The opinion of the court was delivered by: BONSAL
Plaintiff and defendants have crossmoved for summary judgment pursuant to Rule 56 of the Federal Rules of Civil Procedure. In the alternative, defendants move for dismissal of the complaint on jurisdictional grounds pursuant to Rule 12(b), Fed.R.Civ.P.
Plaintiff John Bruzzone is a former Deputy United States Marshal. Defendant Hampton is the Chairman of the United States Civil Service Commission (the "Commission"). Also named as defendants are the Commission and several of its other officers, the United States Marshals Service (the "Service") and its Director. Bruzzone seeks a declaratory judgment that his removal from the Service was a nullity, an order directing his reinstatement, and an award of back pay and other damages for his wrongful removal.
Bruzzone served as a deputy marshal in the Southern District of New York from April 1968 until June 22, 1973. The events which led up to his removal from the Service can be summarized as follows: In August 1972 a report came to the attention of the Service alleging that while Bruzzone was assigned to protect a government witness named Fred Goodman on August 3rd and 4th, 1972, he and Goodman had picked up a prostitute and taken her to Goodman's motel room for the purpose of having sexual relations. On September 1, 1972, following a report from an investigator for the Service, the Personnel Officer for the Service gave notice to Bruzzone that his removal was being proposed on the grounds that he (1) had conducted himself in a manner unbecoming a deputy marshal and (2) had failed to properly protect a government witness. Following a Service administrative hearing, the Service hearing officer found that the Service had sustained its burden of proof on both grounds. By letter dated June 11, 1973, the Director of the Service notified Bruzzone that he would be removed from the Service on June 22, 1973.
Bruzzone was a "preference eligible employee," 5 U.S.C. § 7511, and was therefore entitled to a hearing within the Service, an appeal to the Department of Justice, a de novo hearing before the Commission and an appeal to the Appeals and Review Board of the Commission. Bruzzone pursued each of these remedies and his removal was sustained. Accordingly, Bruzzone has exhausted his administrative remedies.
On January 15, 1975 Bruzzone instituted this action under the Administrative Procedure Act, 5 U.S.C. § 701 et seq., seeking to have the Court review his removal. In moving for summary judgment Bruzzone asserts that he is entitled to relief as a matter of law on the grounds: (1) that the decision to remove him was arbitrary and capricious and not supported by substantial evidence; (2) that the decision of the Appeals and Review Board of the Commission substantially altered the grounds for his removal and thereby rendered his removal arbitrary and capricious; (3) that the Service failed to comply with its procedures for disciplinary action; (4) that the Service failed to produce Goodman as a witness at the de novo hearing before the Commission; and (5) that the Director of the Service lacked authority to remove him.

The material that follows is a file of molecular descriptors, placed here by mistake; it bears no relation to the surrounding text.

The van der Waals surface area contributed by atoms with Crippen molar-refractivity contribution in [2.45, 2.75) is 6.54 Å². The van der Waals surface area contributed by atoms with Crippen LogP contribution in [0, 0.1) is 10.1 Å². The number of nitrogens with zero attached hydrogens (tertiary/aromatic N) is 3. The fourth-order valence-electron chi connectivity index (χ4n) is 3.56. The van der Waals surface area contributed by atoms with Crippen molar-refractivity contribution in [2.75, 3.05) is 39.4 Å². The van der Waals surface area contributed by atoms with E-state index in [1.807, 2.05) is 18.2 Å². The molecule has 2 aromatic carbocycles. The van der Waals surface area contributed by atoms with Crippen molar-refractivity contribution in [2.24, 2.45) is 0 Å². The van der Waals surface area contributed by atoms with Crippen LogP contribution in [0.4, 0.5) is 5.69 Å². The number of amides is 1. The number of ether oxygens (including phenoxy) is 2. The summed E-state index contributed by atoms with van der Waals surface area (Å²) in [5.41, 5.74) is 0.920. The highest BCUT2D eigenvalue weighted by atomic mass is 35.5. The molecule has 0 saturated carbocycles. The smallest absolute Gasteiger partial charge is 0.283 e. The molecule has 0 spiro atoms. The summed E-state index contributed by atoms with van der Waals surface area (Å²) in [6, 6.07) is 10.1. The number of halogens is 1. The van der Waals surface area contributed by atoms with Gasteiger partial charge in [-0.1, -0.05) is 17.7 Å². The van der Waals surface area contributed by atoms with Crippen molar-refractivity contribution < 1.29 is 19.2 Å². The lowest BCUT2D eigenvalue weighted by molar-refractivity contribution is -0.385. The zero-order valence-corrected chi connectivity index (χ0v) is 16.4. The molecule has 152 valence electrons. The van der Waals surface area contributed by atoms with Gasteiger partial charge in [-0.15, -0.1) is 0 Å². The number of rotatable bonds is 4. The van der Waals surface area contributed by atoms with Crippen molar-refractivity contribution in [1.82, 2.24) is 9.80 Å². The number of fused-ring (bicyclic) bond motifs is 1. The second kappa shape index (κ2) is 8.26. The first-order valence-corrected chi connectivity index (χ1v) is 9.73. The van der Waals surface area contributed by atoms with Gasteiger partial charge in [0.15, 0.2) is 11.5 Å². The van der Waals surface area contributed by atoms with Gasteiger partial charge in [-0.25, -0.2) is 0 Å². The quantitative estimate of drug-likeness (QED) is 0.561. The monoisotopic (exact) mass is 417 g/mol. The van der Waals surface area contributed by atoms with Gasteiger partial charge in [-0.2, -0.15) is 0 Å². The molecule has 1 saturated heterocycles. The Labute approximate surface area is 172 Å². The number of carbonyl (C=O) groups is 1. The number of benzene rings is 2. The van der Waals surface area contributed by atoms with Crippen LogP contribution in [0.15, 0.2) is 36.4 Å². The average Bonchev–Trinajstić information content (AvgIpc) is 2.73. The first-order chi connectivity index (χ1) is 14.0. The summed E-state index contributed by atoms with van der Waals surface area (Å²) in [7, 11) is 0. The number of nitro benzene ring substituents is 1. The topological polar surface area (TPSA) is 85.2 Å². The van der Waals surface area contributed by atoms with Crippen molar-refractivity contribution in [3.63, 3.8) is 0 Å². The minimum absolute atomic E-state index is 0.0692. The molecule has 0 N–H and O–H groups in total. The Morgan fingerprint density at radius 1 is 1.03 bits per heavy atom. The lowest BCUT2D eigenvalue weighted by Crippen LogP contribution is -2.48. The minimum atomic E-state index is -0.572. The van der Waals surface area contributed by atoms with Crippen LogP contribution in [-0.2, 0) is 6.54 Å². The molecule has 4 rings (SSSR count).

Defendants move for summary judgment on the ground that the Service's decision to remove Bruzzone was not arbitrary or capricious and was supported by substantial evidence. Defendants deny each of the contentions asserted by Bruzzone. Defendants alternatively move to dismiss the complaint on jurisdictional grounds.
Defendants contend that this Court lacks jurisdiction over Bruzzone's claim for back pay and damages on the ground that this claim falls within the exclusive jurisdiction of the Court of Claims under the Tucker Act, as amended, 28 U.S.C. §§ 1346 and 1491. For this reason defendants urge the Court to decline jurisdiction as well over the claims for a declaratory judgment and reinstatement so that the entire action can be resolved in a single forum, viz., the Court of Claims. Defendants point to a 1972 amendment to section 1491 which empowers the Court of Claims to grant declaratory relief and to issue orders of reinstatement where these are incidental to a claim for monetary relief within the Court of Claims' jurisdiction.
Bruzzone asserts that this Court has jurisdiction of all of his claims under the Administrative Procedure Act, 5 U.S.C. § 701 et seq., and the general federal question provision, 28 U.S.C. § 1331. If the Court should find that it lacks jurisdiction over his claim for back pay, Bruzzone requests that it consider his claims for non-monetary relief, contending that he would be prejudiced by having these claims transferred to the Court of Claims.
With respect to Bruzzone's claim for back pay, jurisdiction must be determined by reference to the Tucker Act, 28 U.S.C. §§ 1346 and 1491, since the Administrative Procedure Act does not constitute an independent basis of jurisdiction, Califano v. Sanders, 430 U.S. 99, 97 S. Ct. 980, 51 L. Ed. 2d 192 (1977). Section 1491 gives the Court of Claims jurisdiction of all monetary claims against the United States (apart from those involving tort); section 1346, subdivision (a)(2), gives the district court jurisdiction concurrent with the Court of Claims of claims against the United States not exceeding $10,000. Since Bruzzone states in ...